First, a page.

Tasmania as a leader in addressing climate change

Labor is committed to leveraging the significant scientific expertise that exists in Tasmania to make our state the national leader in climate research. To do that, we need buy-in from the Federal Government. We will work with the Commonwealth to ensure existing science and research capability is strengthened.

Labor supports the establishment of a National Climate Science Centre in Hobart to retain our climate experts in the wake of the cuts to the CSIRO.

Climate Futures for Tasmania (CFT), produced by Antarctic Climate & Ecosystems Cooperative Research Centre (ACE CRC) remains one of the most important pieces of localised climate research.

CFT modelling provides an understanding of how the Tasmanian climate is likely to change between now and 2100. In addition to general data there is specific information for agriculture, coastal impacts and water and catchments.

Given the advances in supercomputer generation and the length of time since Climate Futures was originally published between 2010 and 2012, Labor believes that it is timely for a new phase of Climate Futures for Tasmania to be conducted.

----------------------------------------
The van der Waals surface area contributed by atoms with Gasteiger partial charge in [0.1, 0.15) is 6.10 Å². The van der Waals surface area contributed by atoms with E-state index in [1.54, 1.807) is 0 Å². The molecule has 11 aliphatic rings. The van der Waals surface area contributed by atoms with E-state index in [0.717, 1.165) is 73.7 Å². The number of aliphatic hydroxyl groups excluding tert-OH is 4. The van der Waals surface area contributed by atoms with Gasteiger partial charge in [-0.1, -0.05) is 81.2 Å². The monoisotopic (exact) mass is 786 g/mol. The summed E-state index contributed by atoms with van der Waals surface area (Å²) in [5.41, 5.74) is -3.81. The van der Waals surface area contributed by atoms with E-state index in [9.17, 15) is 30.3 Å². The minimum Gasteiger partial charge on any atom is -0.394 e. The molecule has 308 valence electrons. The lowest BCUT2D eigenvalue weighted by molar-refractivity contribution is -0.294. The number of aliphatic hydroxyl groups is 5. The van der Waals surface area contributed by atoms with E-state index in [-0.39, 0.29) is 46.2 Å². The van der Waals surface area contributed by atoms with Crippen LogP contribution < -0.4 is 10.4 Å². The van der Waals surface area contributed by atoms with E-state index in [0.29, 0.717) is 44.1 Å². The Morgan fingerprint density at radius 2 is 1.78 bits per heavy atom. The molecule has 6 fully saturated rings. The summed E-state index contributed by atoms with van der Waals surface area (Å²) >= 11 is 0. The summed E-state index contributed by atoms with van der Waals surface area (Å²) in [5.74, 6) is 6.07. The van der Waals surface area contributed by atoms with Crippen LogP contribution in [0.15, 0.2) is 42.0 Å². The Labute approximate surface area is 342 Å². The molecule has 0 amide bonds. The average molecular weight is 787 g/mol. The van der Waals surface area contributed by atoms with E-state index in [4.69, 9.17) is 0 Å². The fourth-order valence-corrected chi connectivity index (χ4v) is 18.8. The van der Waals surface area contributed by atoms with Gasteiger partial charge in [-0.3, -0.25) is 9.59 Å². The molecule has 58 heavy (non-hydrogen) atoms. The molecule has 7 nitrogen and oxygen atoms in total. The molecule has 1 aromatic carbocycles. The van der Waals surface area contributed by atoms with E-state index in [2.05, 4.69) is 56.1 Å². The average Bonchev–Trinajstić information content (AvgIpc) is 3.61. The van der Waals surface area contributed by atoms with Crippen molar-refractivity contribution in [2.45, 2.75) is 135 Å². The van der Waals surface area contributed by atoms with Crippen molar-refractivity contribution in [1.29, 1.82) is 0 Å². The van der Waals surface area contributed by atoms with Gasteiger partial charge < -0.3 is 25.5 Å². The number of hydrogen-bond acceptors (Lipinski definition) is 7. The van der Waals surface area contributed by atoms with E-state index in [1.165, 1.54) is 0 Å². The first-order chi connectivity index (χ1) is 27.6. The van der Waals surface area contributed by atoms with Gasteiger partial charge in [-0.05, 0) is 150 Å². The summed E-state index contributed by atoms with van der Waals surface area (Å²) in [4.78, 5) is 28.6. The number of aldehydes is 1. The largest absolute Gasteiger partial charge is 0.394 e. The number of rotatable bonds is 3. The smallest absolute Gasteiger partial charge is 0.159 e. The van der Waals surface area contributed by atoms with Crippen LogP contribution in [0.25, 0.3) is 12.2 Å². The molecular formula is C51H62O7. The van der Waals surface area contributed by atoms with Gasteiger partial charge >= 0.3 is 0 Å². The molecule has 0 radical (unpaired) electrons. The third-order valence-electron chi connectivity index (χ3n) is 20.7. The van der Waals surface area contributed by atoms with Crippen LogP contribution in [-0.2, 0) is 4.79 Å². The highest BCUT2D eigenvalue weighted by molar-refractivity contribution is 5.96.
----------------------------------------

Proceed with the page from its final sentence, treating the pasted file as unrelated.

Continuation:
We have allocated $750,000 over the first three years of a Labor Government to undertake an updated State of the Environment Report and CFT modelling.

Securing Tasmania’s share of space investment

Labor also believes that there are opportunities for Tasmania through the Australian Government commitment to establish a Space Agency.

With the work of University of Tasmania Very Long Baseline Interferometry scientists able to map Australia down to centimetres already, we can expect to be able to use this research to understand, adapt and mitigate the impacts of climate change not just in Tasmania but across Australia.

A Labor Government will lobby strongly for funding to be spent in Tasmania and capitalise on our significant scientific expertise.

We will resource the Department of Economic Growth and Regional Development to present to the world a coordinated and supported approach to space research and development.

The Department will be guided by an advisory board drawn from industry, academia, the State Service and a permanent representative from the University of Tasmania in recognition of its undisputed leadership and expertise in the sector.

Cost: $200,000